South Africa aims for 2010 switchover
South Africa is set to begin its switchover from analogue to digital television after broadband network firm Sentech was given the go-ahead to upgrade the country's analogue infrastructure, which dates back to the mid-1970s.
The company's roll-out of digital terrestrial television (DTT) will see South African households being furnished with digital TV sets for the first time, as the country prepares to host the 2010 FIFA World Cup—a tournament that Sentech says demands the newly announced development.
It is expected to cost around 1bn rand over the next five years, with the first phase of network upgrades expected to last until 2008, when digital migration will begin. Sentech has already commenced broadcasting trial digital transmissions from its main site in Brixton, Johannesburg.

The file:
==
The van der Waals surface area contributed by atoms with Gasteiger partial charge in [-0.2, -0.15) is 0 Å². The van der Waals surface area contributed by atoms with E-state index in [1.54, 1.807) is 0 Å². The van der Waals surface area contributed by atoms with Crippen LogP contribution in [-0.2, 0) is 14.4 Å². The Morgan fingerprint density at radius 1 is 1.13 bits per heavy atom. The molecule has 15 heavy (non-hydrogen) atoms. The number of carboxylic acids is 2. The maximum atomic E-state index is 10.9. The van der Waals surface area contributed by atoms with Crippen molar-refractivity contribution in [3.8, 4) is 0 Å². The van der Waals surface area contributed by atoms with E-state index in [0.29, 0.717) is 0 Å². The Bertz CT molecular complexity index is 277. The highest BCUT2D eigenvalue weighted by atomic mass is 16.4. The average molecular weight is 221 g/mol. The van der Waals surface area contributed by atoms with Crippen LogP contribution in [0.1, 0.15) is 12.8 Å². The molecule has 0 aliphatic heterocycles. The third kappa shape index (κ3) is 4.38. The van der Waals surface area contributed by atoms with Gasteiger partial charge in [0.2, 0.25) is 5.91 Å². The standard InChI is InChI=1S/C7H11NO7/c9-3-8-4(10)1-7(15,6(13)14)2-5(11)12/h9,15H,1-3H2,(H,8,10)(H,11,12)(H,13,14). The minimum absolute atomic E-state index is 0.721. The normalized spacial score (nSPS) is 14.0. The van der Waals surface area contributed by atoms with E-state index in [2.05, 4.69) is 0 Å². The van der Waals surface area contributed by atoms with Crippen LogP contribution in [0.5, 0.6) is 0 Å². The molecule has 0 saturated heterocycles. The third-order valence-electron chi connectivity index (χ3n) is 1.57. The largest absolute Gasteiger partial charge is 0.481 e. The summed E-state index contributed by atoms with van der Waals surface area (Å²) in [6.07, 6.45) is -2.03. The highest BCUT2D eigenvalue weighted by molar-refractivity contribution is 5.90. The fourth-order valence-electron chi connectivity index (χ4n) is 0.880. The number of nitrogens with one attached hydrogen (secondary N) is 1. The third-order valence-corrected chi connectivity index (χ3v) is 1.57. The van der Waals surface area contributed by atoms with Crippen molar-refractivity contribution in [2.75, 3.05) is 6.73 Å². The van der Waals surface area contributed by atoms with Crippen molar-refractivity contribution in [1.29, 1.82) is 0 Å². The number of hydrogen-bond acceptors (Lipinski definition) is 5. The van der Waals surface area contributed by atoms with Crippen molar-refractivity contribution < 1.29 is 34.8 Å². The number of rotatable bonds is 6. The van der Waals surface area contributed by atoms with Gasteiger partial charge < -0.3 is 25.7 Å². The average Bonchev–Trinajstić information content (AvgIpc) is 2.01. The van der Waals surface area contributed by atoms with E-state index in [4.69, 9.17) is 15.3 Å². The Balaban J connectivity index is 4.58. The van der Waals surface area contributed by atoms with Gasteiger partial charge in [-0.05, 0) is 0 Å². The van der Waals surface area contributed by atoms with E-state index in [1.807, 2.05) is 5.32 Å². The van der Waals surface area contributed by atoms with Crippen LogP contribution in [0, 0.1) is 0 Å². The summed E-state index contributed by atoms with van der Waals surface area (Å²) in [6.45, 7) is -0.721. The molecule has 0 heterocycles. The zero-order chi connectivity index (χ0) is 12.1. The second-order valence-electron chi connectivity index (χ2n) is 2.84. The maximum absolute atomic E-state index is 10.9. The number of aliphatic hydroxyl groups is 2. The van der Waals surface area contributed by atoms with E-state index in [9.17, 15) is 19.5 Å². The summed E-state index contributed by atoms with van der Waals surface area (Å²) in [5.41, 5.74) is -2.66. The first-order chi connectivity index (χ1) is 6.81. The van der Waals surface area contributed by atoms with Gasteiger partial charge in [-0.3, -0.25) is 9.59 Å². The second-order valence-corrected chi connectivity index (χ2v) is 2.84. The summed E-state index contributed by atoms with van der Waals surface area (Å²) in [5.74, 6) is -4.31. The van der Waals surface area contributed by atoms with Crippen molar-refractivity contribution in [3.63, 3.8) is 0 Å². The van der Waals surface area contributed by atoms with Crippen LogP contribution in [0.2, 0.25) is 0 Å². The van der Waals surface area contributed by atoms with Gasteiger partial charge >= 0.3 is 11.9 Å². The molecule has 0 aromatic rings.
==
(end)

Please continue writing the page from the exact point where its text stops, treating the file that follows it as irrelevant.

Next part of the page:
Set-top boxes will be required to decode the digital signal and will cost about 500 rand, meaning they will need to be subsidised if the country is to achieve its switchover target of four to five years.
Sentech's acting COO, Frans Lindeque, claimed that DTT "opens the way to combine the pay-per-view services available on the internet with the simplicity of television".
He added: "A primary benefit of DTT that is sure to delight consumers will be the clearer, sharper pictures provided without interference and ghosting that some residents of built-up areas or hilly terrain sometimes experience. It also offers a widescreen format and multiple language offerings per channel."
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